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Original Article

Lipopolysaccharide treatment induces adaptive cytoprotection in the portal hypertensive gastric mucosa of rats

Malba E. A. Tavares, Jose Luiz A. Barros, Thiago E. V. Lemos,Gerson J. N. Ferraz, Jose Murilo R. Zeitune, Jose Geraldo P. Ferraz, Paula R. S. Camara.


Objective: Upper gastrointestinal bleeding in patients with cirrhosis and portal hypertension is a frequent complication that potentially modifies the survival of these patients. This phenomenon may occur due to excessive endotoxin translocation, leading to system debugging liver overload, and systemic endotoxemia, with excessive production of mediators by immune cells. The presence of these inflammatory mediators may increase the susceptibility of gastric mucosa to lesions induced by various damaging agents. As such, this study aimed to determine the resistance of portal hypertensive gastric mucosa to endotoxin and ethanol stimulation.
Methods: Portal hypertension was induced in rats by bile duct ligation or portal vein stenosis (PVS) while controls underwent a sham operation. The effect of endotoxin on the gastric mucosa was evaluated by acute or chronic LPS treatment. Ethanol-induced damage was assessed using ex vivo gastric chamber experiments. Gastric blood flow was measured by laser Doppler flowmetry.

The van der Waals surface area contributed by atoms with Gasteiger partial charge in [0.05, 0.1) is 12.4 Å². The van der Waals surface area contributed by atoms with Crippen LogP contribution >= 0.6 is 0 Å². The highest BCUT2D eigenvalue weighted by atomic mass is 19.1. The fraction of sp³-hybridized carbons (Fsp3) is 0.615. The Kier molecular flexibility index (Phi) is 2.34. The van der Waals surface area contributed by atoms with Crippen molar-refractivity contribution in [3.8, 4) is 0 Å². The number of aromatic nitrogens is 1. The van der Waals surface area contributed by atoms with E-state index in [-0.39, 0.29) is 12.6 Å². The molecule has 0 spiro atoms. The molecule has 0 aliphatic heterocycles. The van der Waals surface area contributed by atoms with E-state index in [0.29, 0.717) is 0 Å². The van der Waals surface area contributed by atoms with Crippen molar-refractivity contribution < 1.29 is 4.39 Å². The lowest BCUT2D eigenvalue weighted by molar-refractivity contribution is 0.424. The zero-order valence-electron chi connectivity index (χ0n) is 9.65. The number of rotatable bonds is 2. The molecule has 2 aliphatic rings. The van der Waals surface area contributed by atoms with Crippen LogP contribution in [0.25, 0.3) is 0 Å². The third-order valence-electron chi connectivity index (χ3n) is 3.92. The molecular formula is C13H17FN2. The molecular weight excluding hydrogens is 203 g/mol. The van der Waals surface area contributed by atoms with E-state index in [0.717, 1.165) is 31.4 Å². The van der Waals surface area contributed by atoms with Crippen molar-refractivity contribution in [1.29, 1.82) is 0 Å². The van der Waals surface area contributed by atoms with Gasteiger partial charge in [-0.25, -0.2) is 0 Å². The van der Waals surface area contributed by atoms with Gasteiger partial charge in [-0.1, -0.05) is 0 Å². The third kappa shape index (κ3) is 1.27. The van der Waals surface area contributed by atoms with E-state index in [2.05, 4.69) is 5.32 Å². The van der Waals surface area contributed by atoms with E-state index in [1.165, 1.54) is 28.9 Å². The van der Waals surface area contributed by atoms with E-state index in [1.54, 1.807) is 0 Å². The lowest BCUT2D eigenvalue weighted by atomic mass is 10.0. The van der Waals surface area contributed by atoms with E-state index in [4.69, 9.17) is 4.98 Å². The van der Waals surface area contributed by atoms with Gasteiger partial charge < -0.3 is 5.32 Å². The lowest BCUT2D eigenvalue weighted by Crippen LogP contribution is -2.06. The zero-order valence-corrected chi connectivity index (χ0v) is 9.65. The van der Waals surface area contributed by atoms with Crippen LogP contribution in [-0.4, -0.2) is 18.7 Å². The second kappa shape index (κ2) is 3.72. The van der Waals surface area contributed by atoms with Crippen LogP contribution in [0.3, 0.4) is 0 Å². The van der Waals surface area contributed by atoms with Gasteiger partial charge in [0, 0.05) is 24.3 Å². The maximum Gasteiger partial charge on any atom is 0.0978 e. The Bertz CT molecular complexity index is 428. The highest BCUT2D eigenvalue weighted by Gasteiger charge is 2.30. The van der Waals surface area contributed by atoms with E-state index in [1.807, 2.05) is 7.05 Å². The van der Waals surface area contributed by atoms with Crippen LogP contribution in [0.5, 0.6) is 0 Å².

Results: Acute LPS treatment intensified the ethanol-induced gastric damage in the healthy (control) group in a dose-dependent manner (0.3-3 mg/kg). In contrast, the gastric mucosa of the PVS group presented tolerance after a single dose of LPS (3 mg/kg). Chronic LPS treatment (1 mg/kg) significantly reduced the gastric mucosal lesion area in both the PVS and control groups. Additionally, the cirrhotic animals were found not to survive the minimum dose of LPS.
Conclusion: Our results suggest that chronic LPS treatment induces adaptative cytoprotection to ethanol-induced injury in the gastric mucosa of PVS and healthy rats; however, acute LPS treatment increases mortality in cirrhotic rats.

Key words: Adaptive cytoprotection; Gastric mucosa; Lipopolysaccharide; Portal hypertension

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